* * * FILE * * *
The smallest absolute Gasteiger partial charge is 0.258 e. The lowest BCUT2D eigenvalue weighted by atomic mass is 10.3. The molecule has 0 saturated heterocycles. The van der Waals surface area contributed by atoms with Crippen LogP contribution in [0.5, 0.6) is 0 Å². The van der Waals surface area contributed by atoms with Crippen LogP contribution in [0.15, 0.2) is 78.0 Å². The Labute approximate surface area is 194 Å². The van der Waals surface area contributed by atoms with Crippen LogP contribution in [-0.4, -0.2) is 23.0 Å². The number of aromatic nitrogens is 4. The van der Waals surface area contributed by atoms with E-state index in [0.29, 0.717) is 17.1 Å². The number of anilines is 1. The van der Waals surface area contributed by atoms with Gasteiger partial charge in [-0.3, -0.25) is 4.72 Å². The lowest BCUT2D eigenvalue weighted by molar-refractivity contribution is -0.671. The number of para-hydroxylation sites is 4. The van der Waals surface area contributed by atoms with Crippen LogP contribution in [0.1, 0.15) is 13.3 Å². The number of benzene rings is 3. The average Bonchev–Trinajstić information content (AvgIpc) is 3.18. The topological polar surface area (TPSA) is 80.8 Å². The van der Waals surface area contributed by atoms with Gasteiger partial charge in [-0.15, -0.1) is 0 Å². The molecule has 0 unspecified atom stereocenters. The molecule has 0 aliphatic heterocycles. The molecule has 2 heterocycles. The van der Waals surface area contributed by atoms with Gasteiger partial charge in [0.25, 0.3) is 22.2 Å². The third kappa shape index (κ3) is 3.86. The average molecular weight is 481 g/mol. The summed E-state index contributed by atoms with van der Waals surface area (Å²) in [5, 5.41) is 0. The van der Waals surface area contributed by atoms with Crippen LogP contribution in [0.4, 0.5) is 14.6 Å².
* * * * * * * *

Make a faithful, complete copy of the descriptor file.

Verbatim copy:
The smallest absolute Gasteiger partial charge is 0.258 e. The lowest BCUT2D eigenvalue weighted by atomic mass is 10.3. The molecule has 0 saturated heterocycles. The van der Waals surface area contributed by atoms with Crippen LogP contribution in [0.5, 0.6) is 0 Å². The van der Waals surface area contributed by atoms with Crippen LogP contribution in [0.15, 0.2) is 78.0 Å². The Labute approximate surface area is 194 Å². The van der Waals surface area contributed by atoms with Crippen LogP contribution in [-0.4, -0.2) is 23.0 Å². The number of aromatic nitrogens is 4. The van der Waals surface area contributed by atoms with E-state index in [0.29, 0.717) is 17.1 Å². The number of anilines is 1. The van der Waals surface area contributed by atoms with Gasteiger partial charge in [-0.3, -0.25) is 4.72 Å². The lowest BCUT2D eigenvalue weighted by molar-refractivity contribution is -0.671. The number of para-hydroxylation sites is 4. The van der Waals surface area contributed by atoms with Crippen LogP contribution in [0.1, 0.15) is 13.3 Å². The number of benzene rings is 3. The average Bonchev–Trinajstić information content (AvgIpc) is 3.18. The topological polar surface area (TPSA) is 80.8 Å². The van der Waals surface area contributed by atoms with Gasteiger partial charge in [-0.15, -0.1) is 0 Å². The molecule has 0 unspecified atom stereocenters. The molecule has 0 aliphatic heterocycles. The molecule has 2 heterocycles. The van der Waals surface area contributed by atoms with Gasteiger partial charge in [0.25, 0.3) is 22.2 Å². The third kappa shape index (κ3) is 3.86. The average molecular weight is 481 g/mol. The summed E-state index contributed by atoms with van der Waals surface area (Å²) in [5, 5.41) is 0. The van der Waals surface area contributed by atoms with Crippen LogP contribution in [0.4, 0.5) is 14.6 Å².